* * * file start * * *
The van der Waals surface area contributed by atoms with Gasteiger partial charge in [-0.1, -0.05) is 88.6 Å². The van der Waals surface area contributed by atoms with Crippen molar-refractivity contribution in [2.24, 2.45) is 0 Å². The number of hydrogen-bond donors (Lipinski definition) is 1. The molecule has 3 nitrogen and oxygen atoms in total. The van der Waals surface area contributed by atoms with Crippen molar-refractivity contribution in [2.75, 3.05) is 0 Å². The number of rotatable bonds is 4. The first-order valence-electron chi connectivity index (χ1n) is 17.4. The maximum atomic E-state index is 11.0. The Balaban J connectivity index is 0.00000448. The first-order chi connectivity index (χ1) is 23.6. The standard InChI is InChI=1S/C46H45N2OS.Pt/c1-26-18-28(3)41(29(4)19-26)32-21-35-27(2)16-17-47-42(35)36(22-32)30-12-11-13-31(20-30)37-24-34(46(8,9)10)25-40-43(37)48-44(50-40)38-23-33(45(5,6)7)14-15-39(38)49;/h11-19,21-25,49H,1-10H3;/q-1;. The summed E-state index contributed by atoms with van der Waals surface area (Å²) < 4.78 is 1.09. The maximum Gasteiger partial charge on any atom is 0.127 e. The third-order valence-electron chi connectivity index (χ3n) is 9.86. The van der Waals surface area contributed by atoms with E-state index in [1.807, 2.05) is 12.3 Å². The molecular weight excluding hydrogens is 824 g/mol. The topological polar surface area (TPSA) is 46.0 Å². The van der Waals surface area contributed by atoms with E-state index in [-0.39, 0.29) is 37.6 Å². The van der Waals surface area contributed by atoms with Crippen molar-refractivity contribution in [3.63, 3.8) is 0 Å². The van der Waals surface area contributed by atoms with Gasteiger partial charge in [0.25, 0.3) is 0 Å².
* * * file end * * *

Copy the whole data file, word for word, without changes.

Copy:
The van der Waals surface area contributed by atoms with Gasteiger partial charge in [-0.1, -0.05) is 88.6 Å². The van der Waals surface area contributed by atoms with Crippen molar-refractivity contribution in [2.24, 2.45) is 0 Å². The number of hydrogen-bond donors (Lipinski definition) is 1. The molecule has 3 nitrogen and oxygen atoms in total. The van der Waals surface area contributed by atoms with Crippen molar-refractivity contribution in [2.75, 3.05) is 0 Å². The number of rotatable bonds is 4. The first-order valence-electron chi connectivity index (χ1n) is 17.4. The maximum atomic E-state index is 11.0. The Balaban J connectivity index is 0.00000448. The first-order chi connectivity index (χ1) is 23.6. The standard InChI is InChI=1S/C46H45N2OS.Pt/c1-26-18-28(3)41(29(4)19-26)32-21-35-27(2)16-17-47-42(35)36(22-32)30-12-11-13-31(20-30)37-24-34(46(8,9)10)25-40-43(37)48-44(50-40)38-23-33(45(5,6)7)14-15-39(38)49;/h11-19,21-25,49H,1-10H3;/q-1;. The summed E-state index contributed by atoms with van der Waals surface area (Å²) < 4.78 is 1.09. The maximum Gasteiger partial charge on any atom is 0.127 e. The third-order valence-electron chi connectivity index (χ3n) is 9.86. The van der Waals surface area contributed by atoms with E-state index in [1.807, 2.05) is 12.3 Å². The molecular weight excluding hydrogens is 824 g/mol. The topological polar surface area (TPSA) is 46.0 Å². The van der Waals surface area contributed by atoms with E-state index in [-0.39, 0.29) is 37.6 Å². The van der Waals surface area contributed by atoms with Crippen molar-refractivity contribution in [3.63, 3.8) is 0 Å². The van der Waals surface area contributed by atoms with Gasteiger partial charge in [0.25, 0.3) is 0 Å².